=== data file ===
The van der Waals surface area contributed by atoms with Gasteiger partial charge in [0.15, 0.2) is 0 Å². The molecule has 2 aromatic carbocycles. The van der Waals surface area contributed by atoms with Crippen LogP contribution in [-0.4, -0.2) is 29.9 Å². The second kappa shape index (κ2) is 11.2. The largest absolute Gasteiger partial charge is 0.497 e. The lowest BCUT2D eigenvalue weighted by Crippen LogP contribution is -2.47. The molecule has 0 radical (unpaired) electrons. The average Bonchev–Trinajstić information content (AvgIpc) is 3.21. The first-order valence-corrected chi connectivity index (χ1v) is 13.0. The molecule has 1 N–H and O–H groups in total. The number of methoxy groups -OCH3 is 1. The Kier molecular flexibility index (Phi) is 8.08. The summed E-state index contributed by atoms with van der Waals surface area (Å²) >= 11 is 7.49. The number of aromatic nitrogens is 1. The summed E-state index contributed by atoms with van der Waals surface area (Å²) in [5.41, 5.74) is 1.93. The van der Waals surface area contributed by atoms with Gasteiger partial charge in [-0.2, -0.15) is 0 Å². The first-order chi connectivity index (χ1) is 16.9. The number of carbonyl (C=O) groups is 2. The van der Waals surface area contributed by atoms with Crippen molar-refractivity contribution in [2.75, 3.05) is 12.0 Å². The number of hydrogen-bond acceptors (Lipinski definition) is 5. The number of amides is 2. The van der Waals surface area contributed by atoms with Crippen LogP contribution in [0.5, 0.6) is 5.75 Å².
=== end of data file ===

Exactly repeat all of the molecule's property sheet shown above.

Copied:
The van der Waals surface area contributed by atoms with Gasteiger partial charge in [0.15, 0.2) is 0 Å². The molecule has 2 aromatic carbocycles. The van der Waals surface area contributed by atoms with Crippen LogP contribution in [-0.4, -0.2) is 29.9 Å². The second kappa shape index (κ2) is 11.2. The largest absolute Gasteiger partial charge is 0.497 e. The lowest BCUT2D eigenvalue weighted by Crippen LogP contribution is -2.47. The molecule has 0 radical (unpaired) electrons. The average Bonchev–Trinajstić information content (AvgIpc) is 3.21. The first-order valence-corrected chi connectivity index (χ1v) is 13.0. The molecule has 1 N–H and O–H groups in total. The number of methoxy groups -OCH3 is 1. The Kier molecular flexibility index (Phi) is 8.08. The summed E-state index contributed by atoms with van der Waals surface area (Å²) >= 11 is 7.49. The number of aromatic nitrogens is 1. The summed E-state index contributed by atoms with van der Waals surface area (Å²) in [5.41, 5.74) is 1.93. The van der Waals surface area contributed by atoms with Gasteiger partial charge in [-0.2, -0.15) is 0 Å². The first-order chi connectivity index (χ1) is 16.9. The number of carbonyl (C=O) groups is 2. The van der Waals surface area contributed by atoms with Crippen molar-refractivity contribution in [2.75, 3.05) is 12.0 Å². The number of hydrogen-bond acceptors (Lipinski definition) is 5. The number of amides is 2. The van der Waals surface area contributed by atoms with Crippen LogP contribution in [0.5, 0.6) is 5.75 Å².